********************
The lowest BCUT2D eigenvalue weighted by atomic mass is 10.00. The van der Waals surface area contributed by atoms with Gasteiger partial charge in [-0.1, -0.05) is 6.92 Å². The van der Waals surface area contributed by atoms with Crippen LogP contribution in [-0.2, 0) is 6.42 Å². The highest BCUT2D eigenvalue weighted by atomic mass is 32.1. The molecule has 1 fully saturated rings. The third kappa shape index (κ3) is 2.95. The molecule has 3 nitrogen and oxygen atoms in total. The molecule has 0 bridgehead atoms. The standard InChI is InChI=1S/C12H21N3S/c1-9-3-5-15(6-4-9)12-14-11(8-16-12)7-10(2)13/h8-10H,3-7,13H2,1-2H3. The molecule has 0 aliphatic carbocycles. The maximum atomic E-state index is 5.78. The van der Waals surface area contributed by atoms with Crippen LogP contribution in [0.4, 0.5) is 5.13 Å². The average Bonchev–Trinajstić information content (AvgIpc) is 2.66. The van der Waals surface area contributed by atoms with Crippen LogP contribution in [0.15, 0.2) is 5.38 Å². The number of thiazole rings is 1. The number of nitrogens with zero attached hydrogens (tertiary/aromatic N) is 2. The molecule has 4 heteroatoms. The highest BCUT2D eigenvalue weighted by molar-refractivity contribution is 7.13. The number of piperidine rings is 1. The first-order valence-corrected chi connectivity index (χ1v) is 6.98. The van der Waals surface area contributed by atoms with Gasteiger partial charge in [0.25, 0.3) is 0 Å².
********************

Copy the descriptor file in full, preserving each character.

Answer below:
The lowest BCUT2D eigenvalue weighted by atomic mass is 10.00. The van der Waals surface area contributed by atoms with Gasteiger partial charge in [-0.1, -0.05) is 6.92 Å². The van der Waals surface area contributed by atoms with Crippen LogP contribution in [-0.2, 0) is 6.42 Å². The highest BCUT2D eigenvalue weighted by atomic mass is 32.1. The molecule has 1 fully saturated rings. The third kappa shape index (κ3) is 2.95. The molecule has 3 nitrogen and oxygen atoms in total. The molecule has 0 bridgehead atoms. The standard InChI is InChI=1S/C12H21N3S/c1-9-3-5-15(6-4-9)12-14-11(8-16-12)7-10(2)13/h8-10H,3-7,13H2,1-2H3. The molecule has 0 aliphatic carbocycles. The maximum atomic E-state index is 5.78. The van der Waals surface area contributed by atoms with Crippen LogP contribution in [0.4, 0.5) is 5.13 Å². The average Bonchev–Trinajstić information content (AvgIpc) is 2.66. The van der Waals surface area contributed by atoms with Crippen LogP contribution in [0.15, 0.2) is 5.38 Å². The number of thiazole rings is 1. The number of nitrogens with zero attached hydrogens (tertiary/aromatic N) is 2. The molecule has 4 heteroatoms. The highest BCUT2D eigenvalue weighted by molar-refractivity contribution is 7.13. The number of piperidine rings is 1. The first-order valence-corrected chi connectivity index (χ1v) is 6.98. The van der Waals surface area contributed by atoms with Gasteiger partial charge in [0.25, 0.3) is 0 Å².